Gliomas, the most common primary brain cancer, are highly infiltrative and extremely difficult to treat. Despite advancements, current treatment is limited, with patients surviving for a median of 14–15 months post-diagnosis. Previous research has demonstrated the upregulation of a purinergic receptor, P2X7R, in human gliomas. P2X7R is expressed on both glioma cells and microglia within the glioma microenvironment. It is hypothesized that P2X7R contributes to tumour growth and proliferation via immune-mediated mechanisms involving tumour cells and surrounding microglia. We sought to elucidate the role of P2X7R in a human glioblastoma cell line (U251) and on surgically resected human glioma samples. We treated U251 and human glioma cultures for 72 h with P2X7R antagonists, Brilliant Blue G (BBG), oxidized ATP (oATP) and AZ10606120. Cell counting via fluorescence confocal microscopy was conducted to assess tumour proliferation. We observed no significant reductions in tumour cell numbers following P2X7R antagonism with BBG (20 μM) and oATP (250 μM) in both U251 cells and human glioma samples. Interestingly, there was a significant reduction in tumour cell number in both U251 cells (p = 0.0156) and human glioma samples (p = 0.0476) treated with varying concentrations of AZ10606120. When compared with the conventional chemotherapeutic agent, temozolomide, AZ10606120 was also found to more effectively inhibit tumour proliferation in U251 cells (p < 0.0001). Our pilot results demonstrate a potential trophic role of P2X7R where its inhibition by AZ10606120, a potent antagonist, hinders glioma growth directly or through the inactivation of microglia. This sheds new light on P2X7R as a therapeutic target for human gliomas.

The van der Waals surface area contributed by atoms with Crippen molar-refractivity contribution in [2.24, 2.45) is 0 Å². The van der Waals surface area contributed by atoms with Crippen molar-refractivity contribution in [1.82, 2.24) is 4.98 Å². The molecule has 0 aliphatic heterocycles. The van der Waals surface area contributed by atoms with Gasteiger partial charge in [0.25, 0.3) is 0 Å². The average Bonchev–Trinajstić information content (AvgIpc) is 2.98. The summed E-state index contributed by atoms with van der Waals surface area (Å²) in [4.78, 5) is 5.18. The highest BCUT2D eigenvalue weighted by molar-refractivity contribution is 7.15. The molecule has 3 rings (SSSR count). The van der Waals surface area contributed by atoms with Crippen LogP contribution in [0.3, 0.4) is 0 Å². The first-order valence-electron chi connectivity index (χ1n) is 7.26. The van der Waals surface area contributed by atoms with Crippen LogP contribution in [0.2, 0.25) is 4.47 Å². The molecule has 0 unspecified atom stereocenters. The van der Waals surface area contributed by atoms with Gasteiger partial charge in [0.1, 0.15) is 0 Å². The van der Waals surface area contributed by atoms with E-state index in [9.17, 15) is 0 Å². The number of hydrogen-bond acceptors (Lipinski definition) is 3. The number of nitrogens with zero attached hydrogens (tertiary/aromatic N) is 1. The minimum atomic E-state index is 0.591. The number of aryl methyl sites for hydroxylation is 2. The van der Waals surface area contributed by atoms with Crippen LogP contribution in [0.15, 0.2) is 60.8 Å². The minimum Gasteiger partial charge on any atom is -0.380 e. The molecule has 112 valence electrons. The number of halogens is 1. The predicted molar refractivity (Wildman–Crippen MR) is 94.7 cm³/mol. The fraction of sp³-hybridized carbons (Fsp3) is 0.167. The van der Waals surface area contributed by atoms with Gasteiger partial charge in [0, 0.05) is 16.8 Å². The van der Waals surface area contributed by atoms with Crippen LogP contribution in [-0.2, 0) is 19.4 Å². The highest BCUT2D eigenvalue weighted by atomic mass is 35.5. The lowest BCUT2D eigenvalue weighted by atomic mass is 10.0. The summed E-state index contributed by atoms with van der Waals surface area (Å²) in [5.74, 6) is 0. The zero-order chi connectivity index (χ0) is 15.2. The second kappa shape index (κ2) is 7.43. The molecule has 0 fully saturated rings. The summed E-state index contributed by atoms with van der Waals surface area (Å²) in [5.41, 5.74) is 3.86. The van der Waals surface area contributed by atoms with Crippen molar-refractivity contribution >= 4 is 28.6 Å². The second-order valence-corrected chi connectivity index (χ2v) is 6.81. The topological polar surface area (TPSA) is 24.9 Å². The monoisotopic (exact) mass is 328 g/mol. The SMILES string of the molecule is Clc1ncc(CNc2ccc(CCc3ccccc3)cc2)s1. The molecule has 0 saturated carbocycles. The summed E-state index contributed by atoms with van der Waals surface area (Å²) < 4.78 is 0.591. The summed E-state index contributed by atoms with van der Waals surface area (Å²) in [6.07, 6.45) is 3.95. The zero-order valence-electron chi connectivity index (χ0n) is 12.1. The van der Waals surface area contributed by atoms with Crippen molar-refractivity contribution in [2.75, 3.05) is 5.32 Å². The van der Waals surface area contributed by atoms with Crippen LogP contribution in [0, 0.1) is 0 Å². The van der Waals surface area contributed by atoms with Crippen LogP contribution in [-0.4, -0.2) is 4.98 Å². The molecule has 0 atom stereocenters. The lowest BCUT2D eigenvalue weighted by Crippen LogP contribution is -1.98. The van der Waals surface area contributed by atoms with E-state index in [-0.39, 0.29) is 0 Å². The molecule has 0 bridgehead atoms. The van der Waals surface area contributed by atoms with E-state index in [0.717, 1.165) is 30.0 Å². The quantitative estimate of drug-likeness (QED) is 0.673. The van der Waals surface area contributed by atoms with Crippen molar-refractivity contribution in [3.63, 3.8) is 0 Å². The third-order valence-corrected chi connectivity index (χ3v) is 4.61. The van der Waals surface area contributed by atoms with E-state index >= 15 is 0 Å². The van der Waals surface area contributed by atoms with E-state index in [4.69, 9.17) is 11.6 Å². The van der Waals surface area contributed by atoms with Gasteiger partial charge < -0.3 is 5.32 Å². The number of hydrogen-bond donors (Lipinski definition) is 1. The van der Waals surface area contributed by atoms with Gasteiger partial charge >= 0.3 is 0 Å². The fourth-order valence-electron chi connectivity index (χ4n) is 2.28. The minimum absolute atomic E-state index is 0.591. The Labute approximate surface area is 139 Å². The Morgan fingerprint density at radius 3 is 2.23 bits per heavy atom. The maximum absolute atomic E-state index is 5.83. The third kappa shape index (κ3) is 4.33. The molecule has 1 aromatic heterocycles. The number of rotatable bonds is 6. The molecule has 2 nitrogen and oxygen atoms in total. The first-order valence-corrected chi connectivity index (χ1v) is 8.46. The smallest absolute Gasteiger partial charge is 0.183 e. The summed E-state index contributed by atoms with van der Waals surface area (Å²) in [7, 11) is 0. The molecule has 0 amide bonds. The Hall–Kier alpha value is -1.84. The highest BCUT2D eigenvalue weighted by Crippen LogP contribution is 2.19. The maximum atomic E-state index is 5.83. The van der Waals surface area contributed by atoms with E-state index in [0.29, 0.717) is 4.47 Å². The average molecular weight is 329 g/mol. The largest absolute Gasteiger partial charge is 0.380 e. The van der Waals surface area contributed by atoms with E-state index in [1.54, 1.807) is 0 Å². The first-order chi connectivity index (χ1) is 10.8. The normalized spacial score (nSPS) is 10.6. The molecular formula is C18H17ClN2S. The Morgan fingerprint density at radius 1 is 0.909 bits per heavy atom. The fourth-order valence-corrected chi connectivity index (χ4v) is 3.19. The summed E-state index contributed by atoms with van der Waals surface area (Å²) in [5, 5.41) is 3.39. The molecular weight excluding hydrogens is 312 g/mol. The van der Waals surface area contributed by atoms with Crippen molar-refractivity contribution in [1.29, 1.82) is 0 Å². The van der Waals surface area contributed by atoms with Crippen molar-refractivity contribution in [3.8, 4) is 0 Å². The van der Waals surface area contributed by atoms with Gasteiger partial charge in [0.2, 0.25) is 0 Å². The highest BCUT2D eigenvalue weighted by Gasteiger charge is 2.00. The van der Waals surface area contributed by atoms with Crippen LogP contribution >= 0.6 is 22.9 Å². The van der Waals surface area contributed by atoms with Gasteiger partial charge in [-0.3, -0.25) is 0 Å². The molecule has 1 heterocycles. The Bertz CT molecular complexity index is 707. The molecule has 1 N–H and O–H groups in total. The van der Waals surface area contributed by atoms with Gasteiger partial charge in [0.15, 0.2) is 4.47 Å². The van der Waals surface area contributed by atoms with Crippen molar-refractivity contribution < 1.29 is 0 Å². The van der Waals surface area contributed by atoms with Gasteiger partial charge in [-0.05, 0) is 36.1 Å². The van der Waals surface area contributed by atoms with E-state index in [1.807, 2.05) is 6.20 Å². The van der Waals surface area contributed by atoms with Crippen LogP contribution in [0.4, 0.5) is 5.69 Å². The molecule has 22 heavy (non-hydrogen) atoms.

- P2X7 receptor